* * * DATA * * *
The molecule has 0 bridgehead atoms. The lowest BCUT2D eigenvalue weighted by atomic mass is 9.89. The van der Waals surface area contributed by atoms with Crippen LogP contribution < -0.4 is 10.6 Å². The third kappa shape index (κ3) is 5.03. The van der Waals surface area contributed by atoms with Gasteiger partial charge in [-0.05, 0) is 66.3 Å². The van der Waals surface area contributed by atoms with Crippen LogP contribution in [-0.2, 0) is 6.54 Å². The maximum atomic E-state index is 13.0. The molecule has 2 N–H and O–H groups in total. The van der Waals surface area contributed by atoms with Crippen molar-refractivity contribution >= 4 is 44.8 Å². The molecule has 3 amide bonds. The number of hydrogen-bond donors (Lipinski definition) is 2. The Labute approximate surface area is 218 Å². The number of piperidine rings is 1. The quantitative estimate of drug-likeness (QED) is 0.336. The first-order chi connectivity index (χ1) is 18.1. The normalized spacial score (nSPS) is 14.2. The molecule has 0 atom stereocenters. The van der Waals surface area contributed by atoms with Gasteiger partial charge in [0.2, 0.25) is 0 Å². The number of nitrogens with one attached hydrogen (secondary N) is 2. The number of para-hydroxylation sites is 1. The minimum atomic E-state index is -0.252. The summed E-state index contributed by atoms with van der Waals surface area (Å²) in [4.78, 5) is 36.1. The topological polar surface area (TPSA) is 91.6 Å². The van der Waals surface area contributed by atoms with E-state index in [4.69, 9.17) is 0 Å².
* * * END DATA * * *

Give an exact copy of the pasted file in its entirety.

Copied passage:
The molecule has 0 bridgehead atoms. The lowest BCUT2D eigenvalue weighted by atomic mass is 9.89. The van der Waals surface area contributed by atoms with Crippen LogP contribution < -0.4 is 10.6 Å². The third kappa shape index (κ3) is 5.03. The van der Waals surface area contributed by atoms with Gasteiger partial charge in [-0.05, 0) is 66.3 Å². The van der Waals surface area contributed by atoms with Crippen LogP contribution in [-0.2, 0) is 6.54 Å². The maximum atomic E-state index is 13.0. The molecule has 2 N–H and O–H groups in total. The van der Waals surface area contributed by atoms with Crippen molar-refractivity contribution >= 4 is 44.8 Å². The molecule has 3 amide bonds. The number of hydrogen-bond donors (Lipinski definition) is 2. The Labute approximate surface area is 218 Å². The number of piperidine rings is 1. The quantitative estimate of drug-likeness (QED) is 0.336. The first-order chi connectivity index (χ1) is 18.1. The normalized spacial score (nSPS) is 14.2. The molecule has 0 atom stereocenters. The van der Waals surface area contributed by atoms with Gasteiger partial charge in [0.2, 0.25) is 0 Å². The number of nitrogens with one attached hydrogen (secondary N) is 2. The number of para-hydroxylation sites is 1. The minimum atomic E-state index is -0.252. The summed E-state index contributed by atoms with van der Waals surface area (Å²) in [4.78, 5) is 36.1. The topological polar surface area (TPSA) is 91.6 Å². The van der Waals surface area contributed by atoms with E-state index in [4.69, 9.17) is 0 Å².